• need not have their signature witnessed.

Local councils

Where a local council is the registered proprietor of the land comprised in the plan or they are a prescribed authority they must execute the plan and or section 88B instrument. See execution of dealing forms for further information.  

Aboriginal Land Councils

Under the provisions of the Aboriginal Land Rights Act 1983 (NSW), land may be vested in:

  • the New South Wales Aboriginal Land Council or
  • a Local Aboriginal Land Council.

Any new plan of subdivision, consolidation or easement (and any other miscellaneous plan) must be executed in accordance with the provisions set out in the Aboriginal Land Rights Act 1983 and be accompanied by a completed Registration Approval Certificate.

Execution by a delegated officer

A statutory authority, major financial institution etc. may execute a plan by means of the signature of an authorised officer of the organisation. The signature must clearly indicate that it has been signed under delegation in a form similar to:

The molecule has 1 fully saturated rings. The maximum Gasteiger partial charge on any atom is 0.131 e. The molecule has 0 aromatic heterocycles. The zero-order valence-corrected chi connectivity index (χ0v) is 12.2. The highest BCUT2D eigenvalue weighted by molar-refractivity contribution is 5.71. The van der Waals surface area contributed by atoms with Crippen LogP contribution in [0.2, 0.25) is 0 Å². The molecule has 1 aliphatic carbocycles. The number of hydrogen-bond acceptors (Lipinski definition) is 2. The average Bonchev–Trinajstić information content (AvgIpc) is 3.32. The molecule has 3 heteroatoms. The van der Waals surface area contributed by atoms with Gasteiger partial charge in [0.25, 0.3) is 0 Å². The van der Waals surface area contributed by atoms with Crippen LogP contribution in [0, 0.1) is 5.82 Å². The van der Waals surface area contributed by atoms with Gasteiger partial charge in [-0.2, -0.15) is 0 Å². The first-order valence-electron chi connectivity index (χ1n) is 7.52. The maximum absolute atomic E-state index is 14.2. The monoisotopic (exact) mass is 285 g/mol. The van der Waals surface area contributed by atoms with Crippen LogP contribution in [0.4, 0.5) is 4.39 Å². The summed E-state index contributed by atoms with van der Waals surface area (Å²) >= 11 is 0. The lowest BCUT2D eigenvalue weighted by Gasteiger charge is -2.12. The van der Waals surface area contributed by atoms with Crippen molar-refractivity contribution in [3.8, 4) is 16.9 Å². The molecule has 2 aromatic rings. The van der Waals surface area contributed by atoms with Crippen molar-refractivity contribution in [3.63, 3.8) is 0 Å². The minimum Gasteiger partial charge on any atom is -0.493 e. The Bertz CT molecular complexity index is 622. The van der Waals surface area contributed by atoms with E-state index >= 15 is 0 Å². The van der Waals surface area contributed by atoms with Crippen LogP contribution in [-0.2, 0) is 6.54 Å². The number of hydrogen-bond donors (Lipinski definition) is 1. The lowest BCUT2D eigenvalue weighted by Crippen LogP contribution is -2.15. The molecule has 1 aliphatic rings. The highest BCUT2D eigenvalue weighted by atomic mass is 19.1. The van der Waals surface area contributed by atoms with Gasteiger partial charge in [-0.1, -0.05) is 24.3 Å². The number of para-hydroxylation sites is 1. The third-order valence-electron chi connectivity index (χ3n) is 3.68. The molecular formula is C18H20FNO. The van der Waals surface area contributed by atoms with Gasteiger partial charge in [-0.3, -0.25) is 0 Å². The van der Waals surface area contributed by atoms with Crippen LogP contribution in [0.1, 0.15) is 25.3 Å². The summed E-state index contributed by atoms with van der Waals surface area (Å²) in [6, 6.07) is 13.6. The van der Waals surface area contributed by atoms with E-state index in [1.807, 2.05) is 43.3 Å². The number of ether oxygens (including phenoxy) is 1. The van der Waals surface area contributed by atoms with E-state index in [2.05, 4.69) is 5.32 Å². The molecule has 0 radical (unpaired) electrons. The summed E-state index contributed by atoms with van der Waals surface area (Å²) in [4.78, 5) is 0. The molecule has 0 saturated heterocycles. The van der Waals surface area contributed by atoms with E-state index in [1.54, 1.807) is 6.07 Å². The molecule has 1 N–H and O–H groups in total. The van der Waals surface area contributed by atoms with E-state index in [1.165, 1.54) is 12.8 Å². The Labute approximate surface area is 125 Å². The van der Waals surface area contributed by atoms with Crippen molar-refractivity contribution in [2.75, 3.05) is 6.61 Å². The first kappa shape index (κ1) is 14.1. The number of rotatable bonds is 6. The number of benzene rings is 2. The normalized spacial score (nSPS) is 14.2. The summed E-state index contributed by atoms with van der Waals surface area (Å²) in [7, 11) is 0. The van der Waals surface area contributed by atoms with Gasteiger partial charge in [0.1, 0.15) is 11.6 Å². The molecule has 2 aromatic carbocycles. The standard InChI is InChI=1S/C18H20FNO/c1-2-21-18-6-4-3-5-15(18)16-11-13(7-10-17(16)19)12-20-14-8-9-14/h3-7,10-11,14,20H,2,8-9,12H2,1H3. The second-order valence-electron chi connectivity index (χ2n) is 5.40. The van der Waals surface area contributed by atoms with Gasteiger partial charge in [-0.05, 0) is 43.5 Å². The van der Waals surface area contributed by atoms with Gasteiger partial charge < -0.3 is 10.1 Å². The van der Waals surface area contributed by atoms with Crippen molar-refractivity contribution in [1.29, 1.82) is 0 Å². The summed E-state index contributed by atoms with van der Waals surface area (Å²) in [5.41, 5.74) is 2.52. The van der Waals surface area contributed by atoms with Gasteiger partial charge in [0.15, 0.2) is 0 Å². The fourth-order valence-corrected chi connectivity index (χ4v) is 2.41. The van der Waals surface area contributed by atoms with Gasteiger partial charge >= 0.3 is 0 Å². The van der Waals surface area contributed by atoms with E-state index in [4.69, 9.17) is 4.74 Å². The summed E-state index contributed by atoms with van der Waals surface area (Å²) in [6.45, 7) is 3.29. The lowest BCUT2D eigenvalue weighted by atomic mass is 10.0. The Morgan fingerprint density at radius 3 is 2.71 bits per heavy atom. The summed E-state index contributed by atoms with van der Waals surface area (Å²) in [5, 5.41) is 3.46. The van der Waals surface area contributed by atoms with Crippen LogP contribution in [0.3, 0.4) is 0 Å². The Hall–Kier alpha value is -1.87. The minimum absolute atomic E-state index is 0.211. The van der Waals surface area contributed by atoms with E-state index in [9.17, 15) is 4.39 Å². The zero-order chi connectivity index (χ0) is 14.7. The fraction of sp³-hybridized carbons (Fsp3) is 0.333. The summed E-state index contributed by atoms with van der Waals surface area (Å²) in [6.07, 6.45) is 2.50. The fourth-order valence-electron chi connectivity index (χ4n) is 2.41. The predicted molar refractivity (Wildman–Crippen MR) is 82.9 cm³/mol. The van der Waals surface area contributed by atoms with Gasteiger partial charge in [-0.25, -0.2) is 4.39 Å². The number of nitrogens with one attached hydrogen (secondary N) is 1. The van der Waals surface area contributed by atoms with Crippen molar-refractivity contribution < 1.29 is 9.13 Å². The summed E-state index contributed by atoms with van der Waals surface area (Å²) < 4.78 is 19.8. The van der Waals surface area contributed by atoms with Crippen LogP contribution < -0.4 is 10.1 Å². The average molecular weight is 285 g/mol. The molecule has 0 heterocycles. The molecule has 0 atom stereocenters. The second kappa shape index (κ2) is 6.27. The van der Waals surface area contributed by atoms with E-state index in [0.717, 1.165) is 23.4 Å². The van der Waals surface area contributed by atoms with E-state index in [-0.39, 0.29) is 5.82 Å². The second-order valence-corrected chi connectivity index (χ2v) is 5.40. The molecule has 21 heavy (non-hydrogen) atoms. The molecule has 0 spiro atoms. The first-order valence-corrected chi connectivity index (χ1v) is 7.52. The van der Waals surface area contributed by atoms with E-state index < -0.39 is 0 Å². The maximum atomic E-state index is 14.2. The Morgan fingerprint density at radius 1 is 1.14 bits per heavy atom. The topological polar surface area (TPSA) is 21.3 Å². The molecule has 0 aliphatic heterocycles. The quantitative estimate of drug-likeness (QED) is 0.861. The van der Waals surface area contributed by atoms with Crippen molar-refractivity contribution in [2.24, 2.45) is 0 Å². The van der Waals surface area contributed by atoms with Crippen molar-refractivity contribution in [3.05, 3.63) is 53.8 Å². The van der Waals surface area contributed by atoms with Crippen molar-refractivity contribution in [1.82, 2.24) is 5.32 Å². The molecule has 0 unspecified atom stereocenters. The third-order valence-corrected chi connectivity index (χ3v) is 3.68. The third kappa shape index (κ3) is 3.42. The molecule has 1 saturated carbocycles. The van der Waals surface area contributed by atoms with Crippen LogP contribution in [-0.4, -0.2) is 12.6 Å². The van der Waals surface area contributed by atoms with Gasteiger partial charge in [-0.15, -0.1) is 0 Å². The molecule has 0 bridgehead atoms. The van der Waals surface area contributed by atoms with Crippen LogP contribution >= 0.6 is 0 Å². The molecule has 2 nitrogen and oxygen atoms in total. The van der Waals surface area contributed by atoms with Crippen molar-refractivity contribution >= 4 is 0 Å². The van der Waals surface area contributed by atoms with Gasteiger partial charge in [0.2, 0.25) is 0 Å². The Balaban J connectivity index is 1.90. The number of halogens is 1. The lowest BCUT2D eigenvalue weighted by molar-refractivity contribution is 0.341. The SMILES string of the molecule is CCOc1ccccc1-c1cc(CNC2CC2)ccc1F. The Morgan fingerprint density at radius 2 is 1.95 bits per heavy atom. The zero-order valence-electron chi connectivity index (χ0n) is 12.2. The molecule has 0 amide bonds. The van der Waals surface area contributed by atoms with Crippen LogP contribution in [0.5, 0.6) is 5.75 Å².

Signed by me < Name of officer> as a delegate of

<statutory authority> and I hereby certify that

I have no notice of revocation of such delegation:


<Name of Officer>

A co-operative housing society may execute a plan by an authorised officer of the society. The full name and capacity of the delegate should be stated and the signature appropriately witnessed.

Incorporated associations

A plan for an incorporated association must be executed:

  • under seal and
  • attested by
    • two members of the committee or
    • one member of the committee plus the public officer or secretary.

The capacity of these signatures must be stated.

All NSW legislation can be accessed at www.legislation.nsw.gov.au/